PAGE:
The number of those concerned about the bill presented by the Maltese Government on 6 October on the so-called “responsible use of cannabis” is growing. The proposed law would allow the possession by an adult of up to 7 grams of cannabis for personal use and consumption. Trafficking remains a serious crime, but the proposed law would allow the establishment of non-profit private associations whose members could collectively grow and possess up to 50 grams of marijuana each per month. A “Responsible Cannabis Use Authority” would be established to regulate and control the sector. According to the government, the bill does not aim to encourage consumption, but to crack down on illegal sale and trafficking. However, 16 Catholic-inspired associations working in the social field believe that “the bill would cause more harm than benefit to the Maltese society”. They are concerned about vulnerable children and young people and the message that “would be conveyed to them about the use and culture of cannabis”. In the past few days, the Secretariat for Catholic Education and the Association of Catholic Schools, too, had voiced criticism of the government for “pushing through a bill on cannabis use at the end of the parliamentary term”.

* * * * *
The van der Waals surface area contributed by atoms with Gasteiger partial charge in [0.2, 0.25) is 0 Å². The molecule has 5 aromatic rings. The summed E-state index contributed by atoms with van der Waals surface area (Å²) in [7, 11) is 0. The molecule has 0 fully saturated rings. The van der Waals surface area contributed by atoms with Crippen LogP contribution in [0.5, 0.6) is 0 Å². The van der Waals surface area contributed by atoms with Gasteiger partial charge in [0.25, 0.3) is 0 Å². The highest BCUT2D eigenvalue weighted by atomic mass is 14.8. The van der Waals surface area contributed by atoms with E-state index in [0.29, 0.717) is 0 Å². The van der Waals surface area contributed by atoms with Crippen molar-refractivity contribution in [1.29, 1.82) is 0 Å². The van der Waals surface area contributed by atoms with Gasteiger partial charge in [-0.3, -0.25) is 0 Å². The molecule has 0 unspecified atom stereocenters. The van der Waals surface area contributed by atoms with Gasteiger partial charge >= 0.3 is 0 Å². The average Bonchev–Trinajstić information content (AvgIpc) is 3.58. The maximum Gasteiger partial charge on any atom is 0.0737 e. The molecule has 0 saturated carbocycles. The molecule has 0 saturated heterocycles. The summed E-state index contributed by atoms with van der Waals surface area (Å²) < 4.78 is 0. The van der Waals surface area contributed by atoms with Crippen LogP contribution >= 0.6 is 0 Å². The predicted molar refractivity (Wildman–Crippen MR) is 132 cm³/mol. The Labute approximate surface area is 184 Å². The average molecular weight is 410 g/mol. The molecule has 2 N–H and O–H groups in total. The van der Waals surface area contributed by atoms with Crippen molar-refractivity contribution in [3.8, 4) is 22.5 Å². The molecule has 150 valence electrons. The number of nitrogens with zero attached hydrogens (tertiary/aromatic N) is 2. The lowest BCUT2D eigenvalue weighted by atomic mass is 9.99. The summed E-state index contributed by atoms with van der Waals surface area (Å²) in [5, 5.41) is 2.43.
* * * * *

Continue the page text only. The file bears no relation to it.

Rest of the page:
The government was also criticized for providing “very little information on the feedback received after the publication of the White Paper in March”. Indeed, according to the two associations, most of the feedbacks were “very critical of the proposed law and the negative impact it would have on children and young people”. Such a bill “deserves a serious, mature and thorough national debate”, they said, pointing to the need to “learn from the experiences of other countries where protective measures to reduce drug abuse, particularly among young people, have been successful”.